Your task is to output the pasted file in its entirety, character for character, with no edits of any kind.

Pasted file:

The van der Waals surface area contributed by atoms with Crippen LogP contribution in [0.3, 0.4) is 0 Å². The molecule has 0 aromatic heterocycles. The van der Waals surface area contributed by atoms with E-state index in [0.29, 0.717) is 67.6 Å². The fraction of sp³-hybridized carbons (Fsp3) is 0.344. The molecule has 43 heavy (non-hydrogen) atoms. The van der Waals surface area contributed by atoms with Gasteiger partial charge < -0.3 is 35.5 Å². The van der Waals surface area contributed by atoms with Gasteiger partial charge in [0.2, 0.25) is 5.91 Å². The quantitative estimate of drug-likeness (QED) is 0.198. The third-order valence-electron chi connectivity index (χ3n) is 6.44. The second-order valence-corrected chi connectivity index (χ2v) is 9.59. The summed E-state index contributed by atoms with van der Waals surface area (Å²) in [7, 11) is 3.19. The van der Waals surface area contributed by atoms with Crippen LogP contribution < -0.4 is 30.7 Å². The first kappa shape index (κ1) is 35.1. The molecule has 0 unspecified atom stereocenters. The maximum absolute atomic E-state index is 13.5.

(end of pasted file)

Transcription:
The van der Waals surface area contributed by atoms with Crippen LogP contribution in [0.3, 0.4) is 0 Å². The molecule has 0 aromatic heterocycles. The van der Waals surface area contributed by atoms with E-state index in [0.29, 0.717) is 67.6 Å². The fraction of sp³-hybridized carbons (Fsp3) is 0.344. The molecule has 43 heavy (non-hydrogen) atoms. The van der Waals surface area contributed by atoms with Gasteiger partial charge < -0.3 is 35.5 Å². The van der Waals surface area contributed by atoms with Gasteiger partial charge in [0.2, 0.25) is 5.91 Å². The quantitative estimate of drug-likeness (QED) is 0.198. The third-order valence-electron chi connectivity index (χ3n) is 6.44. The second-order valence-corrected chi connectivity index (χ2v) is 9.59. The summed E-state index contributed by atoms with van der Waals surface area (Å²) in [7, 11) is 3.19. The van der Waals surface area contributed by atoms with Crippen LogP contribution < -0.4 is 30.7 Å². The first kappa shape index (κ1) is 35.1. The molecule has 0 unspecified atom stereocenters. The maximum absolute atomic E-state index is 13.5.